“Neck bonding” refers to the process wherein an elastic member is bonded to a non-elastic member while only the non-elastic member is extended or necked so as to reduce its dimension in the direction orthogonal to the extension. “Neck bonded laminate” refers to a composite elastic material made according to the neck bonding process, i.e., the layers are joined together when only the non-elastic layer is in an extended condition. Such laminates usually have cross directional stretch properties. Further examples of neck-bonded laminates are such as those described in U.S. Pat. Nos. 5,226,992, 4,981,747, 4,965,122 and 5,336,545 to Morman and U.S. Pat. No. 5,514,470 to Haffner et al., each of which is incorporated by reference herein in its entirety.
“Stretch bonding” refers to a process wherein an elastic member is bonded to another member while only the elastic member is extended, such as by at least about 25 percent of its relaxed length. “Stretch bonded laminate” refers to a composite elastic material made according to the stretch bonding process, i.e., the layers are joined together when only the elastic layer is in an extended condition so that upon relaxing the layers, the nonelastic layer is gathered. Such laminates usually have machine directional stretch properties and may be subsequently stretched to the extent that the nonelastic material gathered between the bond locations allows the elastic material to elongate. One type of stretch bonded laminate is disclosed, for example, by U.S. Pat. No. 4,720,415 to Vander Wielen et al., in which multiple layers of the same polymer produced from multiple banks of extruders are used. Other suitable composite elastic materials are disclosed in U.S. Pat. No. 4,789,699 to Kieffer et al., U.S. Pat. No. 4,781,966 to Taylor and U.S. Pat. Nos. 4,657,802 and 4,652,487 to Morman and U.S. Pat. No. 4,655,760 to Morman et al., as well as U.S. Pat. No. 5,385,775 to Wright, each of the foregoing being incorporated by reference herein in its entirety.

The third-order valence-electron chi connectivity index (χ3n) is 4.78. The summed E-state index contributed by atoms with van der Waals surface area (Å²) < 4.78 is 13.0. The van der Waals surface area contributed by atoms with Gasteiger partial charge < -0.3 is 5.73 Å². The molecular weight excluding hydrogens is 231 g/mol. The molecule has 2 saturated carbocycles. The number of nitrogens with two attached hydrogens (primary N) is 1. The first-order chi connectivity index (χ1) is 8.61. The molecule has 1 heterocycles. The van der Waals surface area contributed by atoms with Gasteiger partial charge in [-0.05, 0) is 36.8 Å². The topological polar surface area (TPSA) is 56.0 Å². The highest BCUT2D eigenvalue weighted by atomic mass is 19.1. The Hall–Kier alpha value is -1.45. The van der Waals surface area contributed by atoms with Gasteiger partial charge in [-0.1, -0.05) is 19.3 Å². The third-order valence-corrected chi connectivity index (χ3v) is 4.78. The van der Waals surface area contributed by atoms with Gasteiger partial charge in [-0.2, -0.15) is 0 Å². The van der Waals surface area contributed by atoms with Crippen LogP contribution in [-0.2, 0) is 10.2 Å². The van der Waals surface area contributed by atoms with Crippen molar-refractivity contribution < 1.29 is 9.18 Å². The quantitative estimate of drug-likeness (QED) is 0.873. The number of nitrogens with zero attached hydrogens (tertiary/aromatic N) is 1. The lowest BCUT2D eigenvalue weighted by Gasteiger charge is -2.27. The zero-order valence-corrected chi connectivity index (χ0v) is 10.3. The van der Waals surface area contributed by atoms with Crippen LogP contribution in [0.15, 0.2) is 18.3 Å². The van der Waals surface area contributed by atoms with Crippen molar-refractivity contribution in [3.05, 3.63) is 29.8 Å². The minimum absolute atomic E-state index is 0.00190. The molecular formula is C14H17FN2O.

“Neck-stretch bonding” generally refers to a process wherein an elastic member is bonded to another member while the elastic member is extended such as by at least about 25 percent of its relaxed length and the other layer is a necked, non-elastic layer. “Neck-stretch bonded laminate” refers to a composite elastic material made according to the neck-stretch bonding process, i.e., the layers are joined together when both layers are in an extended condition and then allowed to relax. Such laminates usually have multi-directional stretch properties.
The terms “elastic” and “elastomeric” when referring to a fiber, film or nonwoven fabric mean a material which upon application of a biasing force, is stretchable in at least one direction by at least 50% to a stretched, biased length which is at least 50% greater than its relaxed, unstretched length, and which will recover at least 50 percent of its elongation upon release of the stretching, biasing force after 1 minute (and under ambient conditions). The term “extensible” means elongatable or stretchable in at least one direction.